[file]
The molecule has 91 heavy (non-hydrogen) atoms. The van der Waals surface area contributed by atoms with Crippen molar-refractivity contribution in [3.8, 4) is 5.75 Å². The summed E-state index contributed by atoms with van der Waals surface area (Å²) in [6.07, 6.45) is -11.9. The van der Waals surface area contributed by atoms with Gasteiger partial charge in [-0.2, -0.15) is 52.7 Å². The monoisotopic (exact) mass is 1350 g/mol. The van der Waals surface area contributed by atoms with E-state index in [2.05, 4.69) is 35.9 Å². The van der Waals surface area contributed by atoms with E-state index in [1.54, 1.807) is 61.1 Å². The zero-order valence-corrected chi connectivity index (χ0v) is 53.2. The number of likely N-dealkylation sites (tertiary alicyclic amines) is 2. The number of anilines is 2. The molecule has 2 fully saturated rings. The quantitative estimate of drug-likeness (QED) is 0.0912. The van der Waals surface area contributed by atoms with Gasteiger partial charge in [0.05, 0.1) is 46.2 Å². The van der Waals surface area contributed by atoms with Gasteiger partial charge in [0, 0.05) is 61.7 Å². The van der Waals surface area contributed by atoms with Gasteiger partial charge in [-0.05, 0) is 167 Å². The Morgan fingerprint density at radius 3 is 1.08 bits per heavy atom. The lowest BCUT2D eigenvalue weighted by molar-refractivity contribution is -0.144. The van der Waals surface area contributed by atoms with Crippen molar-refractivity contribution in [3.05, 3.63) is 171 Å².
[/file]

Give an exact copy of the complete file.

The molecule has 91 heavy (non-hydrogen) atoms. The van der Waals surface area contributed by atoms with Crippen molar-refractivity contribution in [3.8, 4) is 5.75 Å². The summed E-state index contributed by atoms with van der Waals surface area (Å²) in [6.07, 6.45) is -11.9. The van der Waals surface area contributed by atoms with Gasteiger partial charge in [-0.2, -0.15) is 52.7 Å². The monoisotopic (exact) mass is 1350 g/mol. The van der Waals surface area contributed by atoms with E-state index in [2.05, 4.69) is 35.9 Å². The van der Waals surface area contributed by atoms with E-state index in [1.54, 1.807) is 61.1 Å². The zero-order valence-corrected chi connectivity index (χ0v) is 53.2. The number of likely N-dealkylation sites (tertiary alicyclic amines) is 2. The number of anilines is 2. The molecule has 2 fully saturated rings. The quantitative estimate of drug-likeness (QED) is 0.0912. The van der Waals surface area contributed by atoms with Gasteiger partial charge in [0.05, 0.1) is 46.2 Å². The van der Waals surface area contributed by atoms with Gasteiger partial charge in [0, 0.05) is 61.7 Å². The van der Waals surface area contributed by atoms with Gasteiger partial charge in [-0.05, 0) is 167 Å². The Morgan fingerprint density at radius 3 is 1.08 bits per heavy atom. The lowest BCUT2D eigenvalue weighted by molar-refractivity contribution is -0.144. The van der Waals surface area contributed by atoms with Crippen molar-refractivity contribution in [3.05, 3.63) is 171 Å².